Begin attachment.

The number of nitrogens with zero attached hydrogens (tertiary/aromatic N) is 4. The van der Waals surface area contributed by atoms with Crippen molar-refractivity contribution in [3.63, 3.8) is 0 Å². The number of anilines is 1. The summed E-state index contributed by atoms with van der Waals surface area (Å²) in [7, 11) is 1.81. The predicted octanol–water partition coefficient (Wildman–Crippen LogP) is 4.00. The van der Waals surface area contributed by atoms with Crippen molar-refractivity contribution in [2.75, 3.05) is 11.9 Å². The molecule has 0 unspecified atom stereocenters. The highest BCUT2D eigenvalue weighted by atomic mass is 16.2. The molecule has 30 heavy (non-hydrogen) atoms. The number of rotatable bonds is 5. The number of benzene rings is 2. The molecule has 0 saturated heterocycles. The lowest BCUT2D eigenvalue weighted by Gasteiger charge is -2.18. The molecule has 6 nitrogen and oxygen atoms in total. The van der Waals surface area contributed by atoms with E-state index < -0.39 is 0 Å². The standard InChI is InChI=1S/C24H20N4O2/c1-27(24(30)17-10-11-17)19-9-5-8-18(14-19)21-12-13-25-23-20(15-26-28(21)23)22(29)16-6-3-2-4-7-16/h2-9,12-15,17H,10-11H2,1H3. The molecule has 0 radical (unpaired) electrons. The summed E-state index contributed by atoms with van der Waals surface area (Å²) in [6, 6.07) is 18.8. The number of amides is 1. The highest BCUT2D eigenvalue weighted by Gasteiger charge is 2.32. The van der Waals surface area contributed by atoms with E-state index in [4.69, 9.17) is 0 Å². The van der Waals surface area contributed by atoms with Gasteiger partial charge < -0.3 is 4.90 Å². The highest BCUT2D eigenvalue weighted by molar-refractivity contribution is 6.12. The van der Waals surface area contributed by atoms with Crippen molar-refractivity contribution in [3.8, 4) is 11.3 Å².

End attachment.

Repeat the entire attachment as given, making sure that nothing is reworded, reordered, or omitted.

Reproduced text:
The number of nitrogens with zero attached hydrogens (tertiary/aromatic N) is 4. The van der Waals surface area contributed by atoms with Crippen molar-refractivity contribution in [3.63, 3.8) is 0 Å². The number of anilines is 1. The summed E-state index contributed by atoms with van der Waals surface area (Å²) in [7, 11) is 1.81. The predicted octanol–water partition coefficient (Wildman–Crippen LogP) is 4.00. The van der Waals surface area contributed by atoms with Crippen molar-refractivity contribution in [2.75, 3.05) is 11.9 Å². The molecule has 0 unspecified atom stereocenters. The highest BCUT2D eigenvalue weighted by atomic mass is 16.2. The molecule has 30 heavy (non-hydrogen) atoms. The number of rotatable bonds is 5. The number of benzene rings is 2. The molecule has 0 saturated heterocycles. The lowest BCUT2D eigenvalue weighted by Gasteiger charge is -2.18. The molecule has 6 nitrogen and oxygen atoms in total. The van der Waals surface area contributed by atoms with E-state index < -0.39 is 0 Å². The standard InChI is InChI=1S/C24H20N4O2/c1-27(24(30)17-10-11-17)19-9-5-8-18(14-19)21-12-13-25-23-20(15-26-28(21)23)22(29)16-6-3-2-4-7-16/h2-9,12-15,17H,10-11H2,1H3. The molecule has 0 radical (unpaired) electrons. The summed E-state index contributed by atoms with van der Waals surface area (Å²) in [6, 6.07) is 18.8. The number of amides is 1. The highest BCUT2D eigenvalue weighted by Gasteiger charge is 2.32. The van der Waals surface area contributed by atoms with E-state index in [4.69, 9.17) is 0 Å². The van der Waals surface area contributed by atoms with Gasteiger partial charge < -0.3 is 4.90 Å². The highest BCUT2D eigenvalue weighted by molar-refractivity contribution is 6.12. The van der Waals surface area contributed by atoms with Crippen molar-refractivity contribution in [3.8, 4) is 11.3 Å².